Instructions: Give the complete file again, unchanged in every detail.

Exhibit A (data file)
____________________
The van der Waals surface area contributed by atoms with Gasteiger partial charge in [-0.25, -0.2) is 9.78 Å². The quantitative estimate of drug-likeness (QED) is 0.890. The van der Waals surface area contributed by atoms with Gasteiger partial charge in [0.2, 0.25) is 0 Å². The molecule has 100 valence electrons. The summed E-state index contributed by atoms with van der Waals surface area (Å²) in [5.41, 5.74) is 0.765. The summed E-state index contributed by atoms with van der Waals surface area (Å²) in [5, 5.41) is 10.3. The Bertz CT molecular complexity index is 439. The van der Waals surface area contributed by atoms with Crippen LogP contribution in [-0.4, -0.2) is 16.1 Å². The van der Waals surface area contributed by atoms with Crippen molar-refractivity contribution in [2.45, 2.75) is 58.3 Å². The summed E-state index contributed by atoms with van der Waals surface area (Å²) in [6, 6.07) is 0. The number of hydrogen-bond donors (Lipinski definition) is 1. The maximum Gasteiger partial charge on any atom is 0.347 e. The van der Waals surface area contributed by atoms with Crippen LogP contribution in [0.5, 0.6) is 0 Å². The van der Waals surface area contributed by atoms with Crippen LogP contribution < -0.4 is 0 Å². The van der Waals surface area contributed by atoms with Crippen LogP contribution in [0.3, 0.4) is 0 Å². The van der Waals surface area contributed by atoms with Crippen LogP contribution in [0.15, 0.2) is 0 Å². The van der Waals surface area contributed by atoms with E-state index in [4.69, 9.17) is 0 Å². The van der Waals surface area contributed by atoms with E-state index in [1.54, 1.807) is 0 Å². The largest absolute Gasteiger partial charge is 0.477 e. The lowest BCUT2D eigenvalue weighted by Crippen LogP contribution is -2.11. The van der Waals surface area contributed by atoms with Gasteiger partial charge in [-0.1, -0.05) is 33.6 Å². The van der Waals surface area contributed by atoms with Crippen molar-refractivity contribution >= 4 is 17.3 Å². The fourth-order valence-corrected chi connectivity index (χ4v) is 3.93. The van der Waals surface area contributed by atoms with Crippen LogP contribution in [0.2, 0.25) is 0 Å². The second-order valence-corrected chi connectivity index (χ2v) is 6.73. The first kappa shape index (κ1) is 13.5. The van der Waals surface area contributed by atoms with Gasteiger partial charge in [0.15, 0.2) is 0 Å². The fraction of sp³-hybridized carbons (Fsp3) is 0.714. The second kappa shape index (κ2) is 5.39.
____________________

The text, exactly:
The van der Waals surface area contributed by atoms with Gasteiger partial charge in [-0.25, -0.2) is 9.78 Å². The quantitative estimate of drug-likeness (QED) is 0.890. The van der Waals surface area contributed by atoms with Gasteiger partial charge in [0.2, 0.25) is 0 Å². The molecule has 100 valence electrons. The summed E-state index contributed by atoms with van der Waals surface area (Å²) in [5.41, 5.74) is 0.765. The summed E-state index contributed by atoms with van der Waals surface area (Å²) in [5, 5.41) is 10.3. The Bertz CT molecular complexity index is 439. The van der Waals surface area contributed by atoms with Crippen LogP contribution in [-0.4, -0.2) is 16.1 Å². The van der Waals surface area contributed by atoms with Crippen molar-refractivity contribution in [2.45, 2.75) is 58.3 Å². The summed E-state index contributed by atoms with van der Waals surface area (Å²) in [6, 6.07) is 0. The number of hydrogen-bond donors (Lipinski definition) is 1. The maximum Gasteiger partial charge on any atom is 0.347 e. The van der Waals surface area contributed by atoms with Crippen LogP contribution in [0.5, 0.6) is 0 Å². The van der Waals surface area contributed by atoms with Crippen LogP contribution < -0.4 is 0 Å². The van der Waals surface area contributed by atoms with Crippen LogP contribution in [0.3, 0.4) is 0 Å². The van der Waals surface area contributed by atoms with Crippen LogP contribution in [0.15, 0.2) is 0 Å². The van der Waals surface area contributed by atoms with E-state index in [4.69, 9.17) is 0 Å². The van der Waals surface area contributed by atoms with E-state index in [1.54, 1.807) is 0 Å². The largest absolute Gasteiger partial charge is 0.477 e. The lowest BCUT2D eigenvalue weighted by Crippen LogP contribution is -2.11. The van der Waals surface area contributed by atoms with Gasteiger partial charge in [-0.1, -0.05) is 33.6 Å². The van der Waals surface area contributed by atoms with Crippen molar-refractivity contribution >= 4 is 17.3 Å². The fourth-order valence-corrected chi connectivity index (χ4v) is 3.93. The van der Waals surface area contributed by atoms with Crippen LogP contribution in [0.2, 0.25) is 0 Å². The second-order valence-corrected chi connectivity index (χ2v) is 6.73. The first kappa shape index (κ1) is 13.5. The van der Waals surface area contributed by atoms with Gasteiger partial charge in [0.15, 0.2) is 0 Å². The fraction of sp³-hybridized carbons (Fsp3) is 0.714. The second kappa shape index (κ2) is 5.39.